Jaldega block, Simdega, Jharkhand | Warles Surin
Warles Surin brings us this video report on teachers from a government school for girls who have been working without any salary for 30 years. The school is an initiative of Project Balika, where students and school receive all the provisions as mentioned by the government. All the teachers that have been working here since the 80's haven't got their salary till today. The teachers share their plight with VV in keeping this school alive and running. Please call the District Commissioner of Simdega on 06525-225701 and demand that these teachers be paid their salaries immediately.
"We haven't been paid since 30 years."
"The wait for my salary has been so long that I have lost my husband and I am all alone."
"I had accidents twice going to and fro from school. I broke my leg. I have no money to pay for a surgery."
"I am very helpless without my salary."
"I have been waiting all this while that someday I will get my salary.
I am waiting till this day and come to school to teach in the hope that one day I will be paid."
"My children are very smart in their studies but I cannot afford a good school for their education."
"I got a job in this school in 1987. From the time I joined this school till 2014, I have received a single penny. It is surprising how we manage to come back here to teach and sustain our lives and our family."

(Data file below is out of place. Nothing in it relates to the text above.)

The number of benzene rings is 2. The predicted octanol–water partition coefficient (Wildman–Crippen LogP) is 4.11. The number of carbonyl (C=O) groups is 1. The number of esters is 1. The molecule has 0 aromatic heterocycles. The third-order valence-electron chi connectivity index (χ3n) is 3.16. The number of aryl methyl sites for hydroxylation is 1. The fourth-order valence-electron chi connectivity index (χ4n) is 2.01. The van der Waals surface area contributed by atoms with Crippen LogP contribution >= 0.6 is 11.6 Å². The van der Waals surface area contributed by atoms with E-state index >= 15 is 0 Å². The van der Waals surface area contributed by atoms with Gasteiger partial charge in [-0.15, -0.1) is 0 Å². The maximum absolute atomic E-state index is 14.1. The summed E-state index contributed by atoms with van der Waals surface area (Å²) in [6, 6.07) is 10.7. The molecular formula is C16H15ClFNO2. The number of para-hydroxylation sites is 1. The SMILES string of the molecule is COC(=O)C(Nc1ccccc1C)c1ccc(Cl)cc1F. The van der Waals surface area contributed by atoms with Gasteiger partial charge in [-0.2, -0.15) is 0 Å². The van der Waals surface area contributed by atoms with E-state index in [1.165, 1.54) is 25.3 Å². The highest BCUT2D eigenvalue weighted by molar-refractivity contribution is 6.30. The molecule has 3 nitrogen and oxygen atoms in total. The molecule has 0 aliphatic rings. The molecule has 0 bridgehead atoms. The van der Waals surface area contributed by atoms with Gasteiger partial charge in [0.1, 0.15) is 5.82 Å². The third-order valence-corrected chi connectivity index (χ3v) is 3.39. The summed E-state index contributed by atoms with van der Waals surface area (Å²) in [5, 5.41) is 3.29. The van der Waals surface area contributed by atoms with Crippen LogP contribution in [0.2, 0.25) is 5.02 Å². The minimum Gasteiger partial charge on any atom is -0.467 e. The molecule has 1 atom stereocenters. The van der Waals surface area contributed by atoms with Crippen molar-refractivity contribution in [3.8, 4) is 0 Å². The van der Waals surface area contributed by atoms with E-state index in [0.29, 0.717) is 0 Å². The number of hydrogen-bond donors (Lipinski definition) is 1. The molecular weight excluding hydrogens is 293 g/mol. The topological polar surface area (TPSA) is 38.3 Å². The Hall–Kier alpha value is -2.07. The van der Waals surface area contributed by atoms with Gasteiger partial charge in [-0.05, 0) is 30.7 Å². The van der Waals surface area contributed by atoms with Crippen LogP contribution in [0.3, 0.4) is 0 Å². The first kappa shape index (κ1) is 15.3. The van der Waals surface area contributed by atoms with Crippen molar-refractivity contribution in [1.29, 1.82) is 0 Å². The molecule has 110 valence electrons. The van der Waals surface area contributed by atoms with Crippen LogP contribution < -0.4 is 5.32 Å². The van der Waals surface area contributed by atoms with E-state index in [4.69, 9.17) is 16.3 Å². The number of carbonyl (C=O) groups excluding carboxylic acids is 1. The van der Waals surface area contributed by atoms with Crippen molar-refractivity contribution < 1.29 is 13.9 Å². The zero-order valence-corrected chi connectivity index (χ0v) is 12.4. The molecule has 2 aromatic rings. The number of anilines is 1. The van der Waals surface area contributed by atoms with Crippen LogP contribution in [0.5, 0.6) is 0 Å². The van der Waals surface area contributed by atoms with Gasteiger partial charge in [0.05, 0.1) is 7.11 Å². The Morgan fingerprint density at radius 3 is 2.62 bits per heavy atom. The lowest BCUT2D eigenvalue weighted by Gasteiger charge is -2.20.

"The government's current policy has been incomplete for us. We are running this school in the hopes that someday the government will pay heed to us. We hope that our money will come to us today but are left in in the lurch. We haven't received any word from any official or authority."
Warles made this video to highlight the problems of these teachers who have been working relentlessly for 30 years to educate little girls in Jaldega, without any salary. It is time the government keeps up their end of the deal.
Call to action: Please call the District Commissioner of Simdega on 06525-225701 and demand that these teachers be paid their salaries immediately.
This video was made by a Video Volunteers Community Correspondent. Community Correspondents come from marginalised communities in India and produce videos on unreported stories. These stories are ’news by those who live it.’ they give the hyperlocal context to global human rights and development challenges. See more such videos here. Take action for a more just global media by sharing their videos and joining in their call for change.
In this video of UPS Manwan Awoora school, Kupwara, Kashmir, the community correspondent Pir Azhar shows us that there are nine classes for 250 students, and due to lack of space, the lower primary classes are held outside in the open. Also the school has only 7 teachers.